In the end, software license considerations and total cost of ownership calculations should be a huge factor in how you plan to virtualize your SMB. When discussing the possibility of an infrastructure migration with your IT services provider, make sure to ask about the advantages and disadvantages of different virtualization platforms compared with their licensing models. You may find that paying more for hardware-based models is worth it, or that open source platforms provide you with everything you need.

No matter which platform you choose, remember to list every piece of licensed software in your office. Find out which licenses you can keep, which ones you’ll need to update, and most importantly, what the license migration will cost you in the short and long run.

The process of virtualizing your SMB alone is a real pain. Get in touch with us now to avoid the headache entirely and we’ll walk you through all of the steps necessary to guide your organization through this next step in modernizing your business model.

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Virtualization and licensing

For a successful virtualization project, it’s important to understand software licensing and support policies for virtualized and cloud environments. Today, many enterprises invest in software to track licensing compliance and vendor support policies because policies could differ substantially among vendors. For most, licensing concerns focused on deploying server applications to server virtualization infrastructures. Here are some things you need to know before you make a decision.

Why are licenses an issue?

Virtualization is a complex topic, but here’s a quick overview of how it works and why licensing is almost always an issue. Most people are starting to work the concept of cloud storage into their everyday lives. Think of virtualization as a cloud where your server(s) store their hardware capabilities and your network computers can pull from that cloud as needed.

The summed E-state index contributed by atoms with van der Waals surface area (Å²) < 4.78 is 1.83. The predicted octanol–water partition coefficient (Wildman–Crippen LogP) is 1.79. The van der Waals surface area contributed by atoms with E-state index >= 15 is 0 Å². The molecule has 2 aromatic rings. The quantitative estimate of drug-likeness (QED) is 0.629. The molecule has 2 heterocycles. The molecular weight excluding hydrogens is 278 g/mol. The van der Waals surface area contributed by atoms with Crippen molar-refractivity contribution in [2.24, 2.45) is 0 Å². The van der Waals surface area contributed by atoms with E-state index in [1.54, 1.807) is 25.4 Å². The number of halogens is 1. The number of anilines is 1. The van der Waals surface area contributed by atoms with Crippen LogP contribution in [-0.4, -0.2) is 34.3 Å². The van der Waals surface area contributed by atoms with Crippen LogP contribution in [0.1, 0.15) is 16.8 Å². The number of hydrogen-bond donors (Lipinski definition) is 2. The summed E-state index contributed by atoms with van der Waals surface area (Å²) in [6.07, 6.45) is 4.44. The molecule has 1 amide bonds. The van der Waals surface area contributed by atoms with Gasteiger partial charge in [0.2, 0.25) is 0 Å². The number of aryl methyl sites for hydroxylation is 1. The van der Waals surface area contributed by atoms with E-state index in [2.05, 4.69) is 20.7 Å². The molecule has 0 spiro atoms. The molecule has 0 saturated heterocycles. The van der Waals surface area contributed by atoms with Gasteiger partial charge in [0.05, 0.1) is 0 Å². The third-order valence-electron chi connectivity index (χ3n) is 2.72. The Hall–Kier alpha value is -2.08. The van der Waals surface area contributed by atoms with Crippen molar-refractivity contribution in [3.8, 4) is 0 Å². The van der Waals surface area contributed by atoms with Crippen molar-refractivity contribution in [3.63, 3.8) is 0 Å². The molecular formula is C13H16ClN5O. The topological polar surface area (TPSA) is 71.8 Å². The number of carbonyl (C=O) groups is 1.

In this scenario, let’s assume employee A and employee B have two identical desktop computers with barebones hardware. Employee A needs to perform some basic text editing while employee B needs an in-depth scan of your client database. With the right infrastructure management, both employees will connect to your business’s server for the necessary physical processing power and server-hosted software. That means employee A will request the appropriate amount of processing power to edit text (which is likely very little) from the server, while employee B requests a much larger chunk of RAM, processing, and hard drive space for scanning the database.

It gets really tricky when we start asking how many licenses are required for the server-hosted software. Licensing models were originally based on the number of physical hard drives with installed copies. However, in a virtualized environment, that’s not an accurate reflection of usage. Using the most recent platforms, administrators can divide their CPU into as many virtual machines as the SMB requires.

What do current virtualized licensing models look like?

Sadly, virtualization and software industries are still deciding on the best way to move forward. The very vendors that sell the software required to manage the creation of virtual machines and segmentation of your server disagree about which model to use.

The company behind the popular VMware software has switched to a per-virtual-machine model after a huge response from customers, while other powerhouse vendors like Oracle and Microsoft have stuck with the per-CPU-core model that is based on server hardware capacity.

In any software selection process there is almost always the option of open source software. Under the open source model there are no licenses and usage is free, and just last month, AT&T committed to virtualizing 75 percent of its office under the OpenStack cloud computing platform by 2020.

What should I do?

In the end, software license considerations and total cost of ownership calculations should be a huge factor in how you plan to virtualize your SMB. When discussing the possibility of an infrastructure migration with your IT services provider, make sure to ask about the advantages and disadvantages of different virtualization platforms compared with their licensing models. You may find that paying more for hardware-based models is worth it, or that open source platforms provide you with everything you need.

No matter which platform you choose, remember to list every piece of licensed software in your office. Find out which licenses you can keep, which ones you’ll need to update, and most importantly, what the license migration will cost you in the short and long run.